Transparency - the foundation of trust - calls for the open sharing of information and accountability at all levels. While the innovative pharmaceutical industry does need to protect its intellectual property, it is well aware of its responsibility to create an enabling environment to share technological innovations aimed at improving and saving lives.
Source: Supplied. Bada Pharasi, CEO of the IPASA
The global Covid-19 pandemic has highlighted the need for transparency from all quarters, be it government, business or civil society. Vaccine hesitancy, in particular, has underscored the trust deficit in the pharmaceutical industry.
While some have suggested that the pandemic and speedy vaccine delivery has improved trust in the industry, a survey by Deloitte shows that relatively few participants in the US (26%), UK (45%), and South Africa (26%) reported that their trust in biopharma had increased since Covid-19 reared its head.
The pharmaceutical industry having invested R2.95bn in South Africa over the past five years, and its intention is to invest a further R1bn in upcoming and ongoing clinical trials.
It is important to IPASA member companies that their stakeholders trust their intent and their products as well as the immense amount of research that goes into producing them.
One of the best ways to build trust – in addition to the proven efficacy of the products – is to communicate with stakeholders on a regular basis.
Consumers want more information
Notably, the survey by Deloitte found that consumers want more information about, firstly, the drug development process and, secondly, how well the drugs work in managing their conditions.
While many people don’t want to spend hours ploughing through scientific papers, clear explanations by scientific experts go a long way towards providing clarity and reassurance.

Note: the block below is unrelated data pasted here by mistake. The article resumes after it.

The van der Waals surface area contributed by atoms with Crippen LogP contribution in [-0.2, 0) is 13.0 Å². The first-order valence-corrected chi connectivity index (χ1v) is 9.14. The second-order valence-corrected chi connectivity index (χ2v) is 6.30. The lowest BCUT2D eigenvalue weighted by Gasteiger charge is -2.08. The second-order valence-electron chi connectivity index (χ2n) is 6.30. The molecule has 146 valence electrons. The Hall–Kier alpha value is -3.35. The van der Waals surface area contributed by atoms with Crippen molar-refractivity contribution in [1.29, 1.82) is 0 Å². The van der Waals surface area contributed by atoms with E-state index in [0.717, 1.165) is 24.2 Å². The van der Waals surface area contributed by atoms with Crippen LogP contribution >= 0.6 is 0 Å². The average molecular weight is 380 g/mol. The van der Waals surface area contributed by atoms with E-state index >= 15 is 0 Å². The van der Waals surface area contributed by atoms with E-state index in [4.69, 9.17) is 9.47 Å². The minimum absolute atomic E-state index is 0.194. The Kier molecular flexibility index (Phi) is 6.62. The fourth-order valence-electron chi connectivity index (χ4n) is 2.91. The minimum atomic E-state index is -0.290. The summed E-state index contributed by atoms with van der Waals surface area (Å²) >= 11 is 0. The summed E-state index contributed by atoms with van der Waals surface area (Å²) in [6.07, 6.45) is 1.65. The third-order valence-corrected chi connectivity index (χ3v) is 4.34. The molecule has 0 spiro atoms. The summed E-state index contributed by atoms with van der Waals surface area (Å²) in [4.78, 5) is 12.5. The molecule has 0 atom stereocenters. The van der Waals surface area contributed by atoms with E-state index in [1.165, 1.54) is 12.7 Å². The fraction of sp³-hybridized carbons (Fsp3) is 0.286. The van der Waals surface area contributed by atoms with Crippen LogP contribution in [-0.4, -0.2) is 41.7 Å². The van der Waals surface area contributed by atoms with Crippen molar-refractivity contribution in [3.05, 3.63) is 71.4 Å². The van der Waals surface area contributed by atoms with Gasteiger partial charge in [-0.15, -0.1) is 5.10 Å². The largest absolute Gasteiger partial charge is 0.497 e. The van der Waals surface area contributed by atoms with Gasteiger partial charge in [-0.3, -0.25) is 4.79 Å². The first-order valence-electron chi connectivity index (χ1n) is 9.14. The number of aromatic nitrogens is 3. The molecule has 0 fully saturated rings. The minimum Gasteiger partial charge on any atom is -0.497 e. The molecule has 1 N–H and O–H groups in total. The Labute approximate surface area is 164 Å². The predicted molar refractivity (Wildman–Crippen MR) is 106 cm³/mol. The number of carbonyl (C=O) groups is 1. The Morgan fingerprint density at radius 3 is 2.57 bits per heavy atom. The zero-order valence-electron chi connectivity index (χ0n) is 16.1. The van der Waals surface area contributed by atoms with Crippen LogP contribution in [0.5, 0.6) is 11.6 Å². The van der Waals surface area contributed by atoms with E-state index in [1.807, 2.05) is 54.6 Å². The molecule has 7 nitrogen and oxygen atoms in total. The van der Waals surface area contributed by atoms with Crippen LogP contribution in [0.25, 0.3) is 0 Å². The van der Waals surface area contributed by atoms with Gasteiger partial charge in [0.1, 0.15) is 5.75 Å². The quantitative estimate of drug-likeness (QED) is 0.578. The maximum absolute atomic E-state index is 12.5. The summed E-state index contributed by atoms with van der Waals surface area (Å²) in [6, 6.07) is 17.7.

In this respect, many pharmaceutical companies have started to share critical information via various media platforms.
A vest interest in SA
In South Africa, where industry-sponsored clinical trial prevalence exceeds most other African and Middle Eastern countries and is closer to more developed markets, the industry has a vested interest in ensuring its commitment to innovation is communicated.
Currently, there are at least 382 active and recruiting clinical trial programmes sponsored by the innovative pharmaceutical industry in South Africa.
Another factor that is important for building trust in the industry is evidence of partnerships with patient groups, medical professionals and other organisations to provide information about products’ safety and efficacy and indicate what they are doing to make drugs more accessible.
Research indicates that southern Africa has more health partnerships in progress than Europe, Middle East and North America combined.
During the last decades, the majority of the 20 largest research-based pharmaceutical companies have increased their efforts to provide access to essential medicines in Africa by supporting or participating in product development partnerships.
While innovative medicines that address pressing health challenges have an obvious impact on South Africans and the economy, the industry also employs thousands of South Africans, providing skills transfer and training.
This underscores the industry’s commitment to the country, its economic health and its labour market, especially amongst high-skilled professionals